Basanti was found on the street by an elderly leprosy patient who looked after her until WIN relocated her at the charity’s shelter in Dattapur. Basanti had left home one day; just walked out leaving the life she knew behind. She said she came from Rajasthan, although later we found out that was not true. For nearly five years, she was reluctant to respond and spoke very little about her history or family. We came to believe that she had a learning disability and well as being diagnosed with schizophrenia.
Over the years, Basanti grew more communicative, willingly contributing to daily life at the shelter and becoming an active member of the community there. However, it wasn’t until recently that she began sharing crucial information about her past, enabling us to contact her family and organise for them to meet her in Nagpur.
Her family revealed even more information, providing us with a clearer understanding of why she might have left home. Basanti had an arranged marriage at the age of 21 to a man who turned out to be abusive. When she was seven months pregnant, he continuously beat her until she eventually lost the baby. She moved in with her parents but this trauma likely led to the development of schizophrenia that resulted in her walking out. Though her husband remarried within six months of her leaving, her family continued to take care of her. As soon as she went missing they filed a report with the local police.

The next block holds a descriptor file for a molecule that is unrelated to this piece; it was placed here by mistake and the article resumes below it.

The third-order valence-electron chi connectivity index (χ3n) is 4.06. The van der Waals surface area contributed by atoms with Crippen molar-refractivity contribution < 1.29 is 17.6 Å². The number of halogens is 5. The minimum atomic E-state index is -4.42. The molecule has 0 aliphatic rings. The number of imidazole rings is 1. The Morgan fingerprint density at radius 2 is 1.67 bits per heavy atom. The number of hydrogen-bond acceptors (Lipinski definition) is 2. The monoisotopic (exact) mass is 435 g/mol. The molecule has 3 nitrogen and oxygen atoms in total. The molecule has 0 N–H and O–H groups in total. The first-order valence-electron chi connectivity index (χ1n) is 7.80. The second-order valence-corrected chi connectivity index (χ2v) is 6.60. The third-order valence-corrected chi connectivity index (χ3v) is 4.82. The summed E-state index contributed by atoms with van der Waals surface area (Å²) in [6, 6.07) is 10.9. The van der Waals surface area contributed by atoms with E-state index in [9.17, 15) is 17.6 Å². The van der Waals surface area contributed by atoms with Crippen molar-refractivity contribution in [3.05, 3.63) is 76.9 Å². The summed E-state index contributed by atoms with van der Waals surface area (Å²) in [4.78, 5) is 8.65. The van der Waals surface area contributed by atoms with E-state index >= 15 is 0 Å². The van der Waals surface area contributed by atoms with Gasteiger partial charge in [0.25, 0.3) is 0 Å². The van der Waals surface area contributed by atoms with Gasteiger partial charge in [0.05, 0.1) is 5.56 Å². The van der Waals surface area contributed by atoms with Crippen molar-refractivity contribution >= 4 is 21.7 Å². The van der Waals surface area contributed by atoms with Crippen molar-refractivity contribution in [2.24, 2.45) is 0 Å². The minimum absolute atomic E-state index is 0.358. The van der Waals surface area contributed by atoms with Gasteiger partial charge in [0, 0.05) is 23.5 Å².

After five years, Basanti was finally reunited with her brother and mother in our office. They travelled from Indore, 450km from Nagpur, to meet her and to take her back home. It is moments like these that inspire us to keep fighting on behalf these neglected and ignored women. We want to provide the opportunity for them to live with dignity and hope. Each successful reunion demonstrates that with patience, love and care we can produce positive change for individuals, their families and their communities.